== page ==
A couple from San Francisco, California, told local media to have experienced a moment of "pure terror" a few days ago, when his connected security camera broadcast a message warning him of an imminent nuclear attack.
Shouting realistically, the message sent by the connected home automation system on the top of their TV would have warned Californians against three North Korean intercontinental missiles directed at Los Angeles, Chicago and Ohio. According to them, they had three hours to evacuate.
It took a couple of good minutes for the couple to understand that hackers were able to hack the password from his Nest Account – the brand of the device – and take control of the camera's speaker. Horrified, the couple initially thought that the sound was escaping from his television, which broadcast yet a football match.
Personal data theft on third party sites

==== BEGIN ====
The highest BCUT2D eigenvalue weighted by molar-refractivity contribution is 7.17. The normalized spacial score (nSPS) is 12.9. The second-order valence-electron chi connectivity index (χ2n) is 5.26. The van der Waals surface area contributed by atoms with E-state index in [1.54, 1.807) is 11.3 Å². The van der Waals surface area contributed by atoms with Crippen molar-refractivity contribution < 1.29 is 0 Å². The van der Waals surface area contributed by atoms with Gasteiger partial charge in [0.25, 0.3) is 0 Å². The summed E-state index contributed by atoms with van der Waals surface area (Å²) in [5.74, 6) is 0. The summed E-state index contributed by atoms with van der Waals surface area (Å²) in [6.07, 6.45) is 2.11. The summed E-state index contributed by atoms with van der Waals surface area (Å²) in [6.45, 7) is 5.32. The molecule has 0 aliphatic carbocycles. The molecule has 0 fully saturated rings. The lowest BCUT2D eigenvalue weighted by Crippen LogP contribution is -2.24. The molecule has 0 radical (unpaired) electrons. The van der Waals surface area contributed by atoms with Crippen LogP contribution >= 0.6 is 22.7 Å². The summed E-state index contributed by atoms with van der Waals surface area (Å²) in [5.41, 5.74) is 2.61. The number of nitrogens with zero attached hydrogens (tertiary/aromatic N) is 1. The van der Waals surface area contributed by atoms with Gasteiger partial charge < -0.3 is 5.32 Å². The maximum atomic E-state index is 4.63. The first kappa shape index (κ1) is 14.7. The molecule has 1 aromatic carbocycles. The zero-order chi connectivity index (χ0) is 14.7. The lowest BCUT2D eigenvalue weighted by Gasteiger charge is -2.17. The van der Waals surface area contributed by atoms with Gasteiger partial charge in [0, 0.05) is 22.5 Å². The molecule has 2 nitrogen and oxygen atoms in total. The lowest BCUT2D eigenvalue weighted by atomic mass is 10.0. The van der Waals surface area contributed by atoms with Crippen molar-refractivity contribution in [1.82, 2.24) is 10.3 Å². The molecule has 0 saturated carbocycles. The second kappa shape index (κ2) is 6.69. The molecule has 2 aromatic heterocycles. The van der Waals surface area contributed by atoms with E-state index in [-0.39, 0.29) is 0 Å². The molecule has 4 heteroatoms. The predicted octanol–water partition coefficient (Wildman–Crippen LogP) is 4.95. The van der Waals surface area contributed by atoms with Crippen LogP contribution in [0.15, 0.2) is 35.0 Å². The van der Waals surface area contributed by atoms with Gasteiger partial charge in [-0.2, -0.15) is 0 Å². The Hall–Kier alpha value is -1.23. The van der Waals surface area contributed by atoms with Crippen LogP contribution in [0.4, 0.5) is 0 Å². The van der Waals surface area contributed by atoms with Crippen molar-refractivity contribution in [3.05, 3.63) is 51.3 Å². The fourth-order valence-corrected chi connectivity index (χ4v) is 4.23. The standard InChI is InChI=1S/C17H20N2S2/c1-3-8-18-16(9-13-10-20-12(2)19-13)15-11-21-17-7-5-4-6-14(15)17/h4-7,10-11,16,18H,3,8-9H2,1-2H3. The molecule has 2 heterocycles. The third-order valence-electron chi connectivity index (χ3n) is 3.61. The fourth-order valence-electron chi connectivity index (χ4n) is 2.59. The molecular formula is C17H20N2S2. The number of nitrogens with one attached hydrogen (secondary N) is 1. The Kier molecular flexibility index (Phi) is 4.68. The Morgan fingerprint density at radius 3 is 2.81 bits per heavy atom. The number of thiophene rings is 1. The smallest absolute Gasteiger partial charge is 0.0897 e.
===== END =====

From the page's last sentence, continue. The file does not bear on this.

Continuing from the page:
This panic eventually turned into anger when the couple learned that other similar incidents have occurred, but that Nest has not informed its customers.
A spokesman for Google – the company's owner – said Nest "has not been hacked." He added that, although incidents have been reported in recent months, they were due to the theft of users' passwords on third-party websites.
Nest constantly polls the huge amounts of personal data stolen and published on the Internet, looking for email addresses or passwords used by its customers. If there is a problem, it warns them to change their password but, given the amount of stolen data in circulation, the process can take a long time.